A couple of weeks ago, I was watching my six year old grandson, Liam, when I received the gift every genealogy grandma hopes for! Following our usual routine, I asked what he would like to do and he announced to me that he saw on television where people could get on their computer and find out all about their great grandfather and that is what he wanted to do. To say I was thrilled would be an understatement! Being a teacher who recognizes a teachable moment when she sees one, I took complete and full advantage to introduce him to my world of genealogy.
I had been preparing to approach my grandchildren about genealogy for a long time. I had read various articles on how to interest children in their family history, ways to include them in research, and how to share genealogy using kid-friendly charts, ancestor cards, and books. I purchased the book Zap The Grandma Gap by Janet Hovorka who also writes The Chart Chick blog, signed up for the emails on the Zap the Grandma Gap webpage, and downloaded their 35 page activity book that can be downloaded and printed for children to use. All I needed was a kid and now I had one!
Liam had no doubt seen all my binders and other tools of my genealogy hobby, but had never asked about them or their purpose. As I showed him all my files and binders and talked about the word genealogy, he seemed to get more and more excited. When I asked if he would like a binder to get started, the answer was a loud "Yes"!
Janet Hovorka's activity book teaches children to begin where all good genealogists begin which is what you know about yourself. So with the book printed, hole-punched, and inserted in his white binder, Liam and I sat down and started filling out the blanks and drawing the pictures that told the story of him. Only being in first grade, he needed help spelling and, at times, it was slow going. We took a couple of breaks to eat a snack and for him to play with his toys, but he was always ready and eager to return to his genealogy. After a while, we decided that he had written enough for the day and it was time to create a cover for his binder. He thought about what it should have and decided it had to have the word genealogist on it as well as his name in cursive. He also included figures of his ancestors and a “timeline” at the top. We inserted it into the sleeve of the binder and he was quite pleased with himself!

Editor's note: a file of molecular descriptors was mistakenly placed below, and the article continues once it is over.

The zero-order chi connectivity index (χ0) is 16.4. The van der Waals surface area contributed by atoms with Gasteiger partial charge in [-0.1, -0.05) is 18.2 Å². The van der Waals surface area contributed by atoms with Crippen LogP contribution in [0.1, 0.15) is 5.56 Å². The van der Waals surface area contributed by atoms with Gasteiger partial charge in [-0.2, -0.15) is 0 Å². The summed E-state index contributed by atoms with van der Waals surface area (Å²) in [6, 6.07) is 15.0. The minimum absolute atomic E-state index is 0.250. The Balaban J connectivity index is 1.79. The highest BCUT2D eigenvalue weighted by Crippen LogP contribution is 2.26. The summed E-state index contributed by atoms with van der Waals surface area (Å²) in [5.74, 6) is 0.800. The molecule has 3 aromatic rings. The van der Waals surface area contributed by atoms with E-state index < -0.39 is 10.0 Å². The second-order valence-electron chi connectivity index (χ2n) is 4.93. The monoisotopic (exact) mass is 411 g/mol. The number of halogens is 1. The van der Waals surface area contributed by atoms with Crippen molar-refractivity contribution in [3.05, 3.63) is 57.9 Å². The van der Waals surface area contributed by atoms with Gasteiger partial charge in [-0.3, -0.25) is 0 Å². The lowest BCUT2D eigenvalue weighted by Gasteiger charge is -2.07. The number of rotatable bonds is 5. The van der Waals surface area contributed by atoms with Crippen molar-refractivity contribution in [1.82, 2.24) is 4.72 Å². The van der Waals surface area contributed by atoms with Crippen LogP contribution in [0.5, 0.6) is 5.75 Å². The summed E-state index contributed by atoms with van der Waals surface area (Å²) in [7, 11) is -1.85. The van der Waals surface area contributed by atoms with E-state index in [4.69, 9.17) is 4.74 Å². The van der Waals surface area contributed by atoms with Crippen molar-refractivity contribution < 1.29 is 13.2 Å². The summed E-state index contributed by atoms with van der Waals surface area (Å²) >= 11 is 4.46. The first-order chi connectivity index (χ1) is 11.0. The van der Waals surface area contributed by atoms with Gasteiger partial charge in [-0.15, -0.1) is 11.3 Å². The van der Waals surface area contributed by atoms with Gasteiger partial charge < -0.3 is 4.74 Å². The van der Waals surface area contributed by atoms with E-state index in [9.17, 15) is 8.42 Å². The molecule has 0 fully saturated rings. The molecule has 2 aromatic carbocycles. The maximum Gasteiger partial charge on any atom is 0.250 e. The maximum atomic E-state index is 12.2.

When it came time for his mom to pick him up and go home, he proudly took it with him. I was later told that he announced to his dad, “Grandma made me a genealogist!” With their busy schedule, Liam’s baby sister, soccer, and school, they don’t have time to do much with the interview sheets and other pages in his binder, but that’s okay. They will get around to it, and most importantly, I know the seed was planted and you can bet I am not going to let that little seed whither and die away as long as I can keep him interested. Whether he later catches the genealogy bug in its full potency or not, Liam has a good beginning in discovering his family history. Later on I will post about the biography scrapbook Liam is now making about his great-grandfather. Stay tuned!